In late September, CRA announced that the prescribed interest rates for the fourth calendar quarter of 2016 would stay unchanged from the third calendar quarter – with the exception of the corporate taxpayers’ pertinent loans or indebtedness, which has gone down to 4.49%.
For the current rates, see http://news.gc.ca/web/article-en.do?nid=1126999.
In the summer of 2016, CRA commenced a project to examine taxpayers holding expensive properties in Vancouver where only low amounts of income were reported. The goal of the project was to identify unreported worldwide income, property “flipping”, underreporting of capital gains on sales, and underreporting GST on sales of new homes. CRA has reported that they recovered more than $30 million as a result of this project.
For more information about this project and its result, see: http://www.cra-arc.gc.ca/gncy/cmplnc/rlstt/menu-eng.html.
The Canada Revenue Agency Serving You Better consultation campaign for small and medium-sized business has recently kicked off. Have your say by submitting feedback to www.cra-engage-arc.ca/en.
CRA will announce the results of the consultations in Spring 2017.
Amounts paid out of an RESP may be taxable, non-taxable, or may trigger a repayment of Government support. The taxation status of a receipt depends on whether it is considered an Educational Assistance Payment, a Refund of Contributions, or an Accumulated Income Payment.
Educational Assistance Payment (EAP) – An EAP is a taxable amount paid to a beneficiary (a student) from an RESP to help finance the cost of post-secondary education. An EAP consists of the Canada Education Savings Grant, the Canada Learning Bond, amounts paid under a provincial education savings program, and the earnings on the money saved in the RESP. The student includes the EAPs as income on their income tax return for the year the student receives them.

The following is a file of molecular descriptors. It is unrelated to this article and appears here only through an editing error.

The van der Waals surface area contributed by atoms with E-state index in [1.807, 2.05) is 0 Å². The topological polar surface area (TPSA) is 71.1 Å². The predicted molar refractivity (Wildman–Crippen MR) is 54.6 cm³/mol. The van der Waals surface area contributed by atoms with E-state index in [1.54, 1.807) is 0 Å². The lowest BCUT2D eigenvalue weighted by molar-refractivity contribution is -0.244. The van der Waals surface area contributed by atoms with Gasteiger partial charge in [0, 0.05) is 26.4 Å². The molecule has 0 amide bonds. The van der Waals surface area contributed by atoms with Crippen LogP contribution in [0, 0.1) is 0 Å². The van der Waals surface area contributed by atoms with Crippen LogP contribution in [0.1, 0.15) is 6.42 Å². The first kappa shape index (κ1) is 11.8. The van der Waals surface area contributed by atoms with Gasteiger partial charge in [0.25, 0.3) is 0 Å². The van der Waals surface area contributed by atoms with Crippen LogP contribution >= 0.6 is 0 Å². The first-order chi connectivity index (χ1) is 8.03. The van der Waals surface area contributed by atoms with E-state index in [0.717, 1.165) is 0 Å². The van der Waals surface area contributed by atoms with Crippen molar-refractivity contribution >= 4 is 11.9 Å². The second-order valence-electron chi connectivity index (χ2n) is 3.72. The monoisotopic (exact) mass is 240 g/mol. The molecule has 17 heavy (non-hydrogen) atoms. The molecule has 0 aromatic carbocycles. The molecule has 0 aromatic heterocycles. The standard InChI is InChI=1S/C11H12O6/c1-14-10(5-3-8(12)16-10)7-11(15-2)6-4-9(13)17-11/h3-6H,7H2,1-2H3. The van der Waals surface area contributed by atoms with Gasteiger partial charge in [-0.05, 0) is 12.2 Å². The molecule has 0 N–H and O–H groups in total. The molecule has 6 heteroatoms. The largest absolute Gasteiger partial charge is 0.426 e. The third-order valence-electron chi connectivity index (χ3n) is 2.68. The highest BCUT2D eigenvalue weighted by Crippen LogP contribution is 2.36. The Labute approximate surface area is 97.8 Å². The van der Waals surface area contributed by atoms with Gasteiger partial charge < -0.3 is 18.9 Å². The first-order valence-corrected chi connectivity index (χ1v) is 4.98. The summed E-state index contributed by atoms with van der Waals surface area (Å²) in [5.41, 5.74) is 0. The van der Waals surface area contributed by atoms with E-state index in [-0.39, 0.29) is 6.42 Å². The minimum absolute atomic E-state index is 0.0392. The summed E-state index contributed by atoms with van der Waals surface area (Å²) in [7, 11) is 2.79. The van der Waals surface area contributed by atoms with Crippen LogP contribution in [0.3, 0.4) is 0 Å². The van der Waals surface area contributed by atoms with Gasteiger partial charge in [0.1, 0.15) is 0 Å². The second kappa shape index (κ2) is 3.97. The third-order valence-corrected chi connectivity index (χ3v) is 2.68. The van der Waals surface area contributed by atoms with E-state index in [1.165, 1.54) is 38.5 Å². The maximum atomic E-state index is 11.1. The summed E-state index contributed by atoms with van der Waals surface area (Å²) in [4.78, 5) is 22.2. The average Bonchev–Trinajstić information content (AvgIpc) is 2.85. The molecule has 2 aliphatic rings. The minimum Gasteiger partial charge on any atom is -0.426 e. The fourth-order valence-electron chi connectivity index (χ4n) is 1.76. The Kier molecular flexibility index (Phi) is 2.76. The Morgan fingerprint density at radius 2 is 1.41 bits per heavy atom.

Refund of Contributions – The promoter can return contributions tax-free to the subscriber or beneficiary when the contract ends, or, at any time before. These payments are not considered income to the recipient. That said, a refund of contributions may, in some cases, trigger a repayment of Government support.
Accumulated Income Payments (AIP) – An AIP is an amount paid to the subscriber that relates to the income earned in an RESP. An AIP does not generally include: EAPs; payments to a designated educational institution in Canada; the refund of contributions to the subscriber or to the beneficiary; transfers to another RESP; or repayments under the Canada Education Savings Act or under a designated provincial program. An AIP is included in the income of the subscriber and is generally subject to an additional 20% tax rate, except where the amount is eligible for a rollover to another registered plan.
Consider the financial consequences, tax or otherwise, on withdrawing funds from an RESP.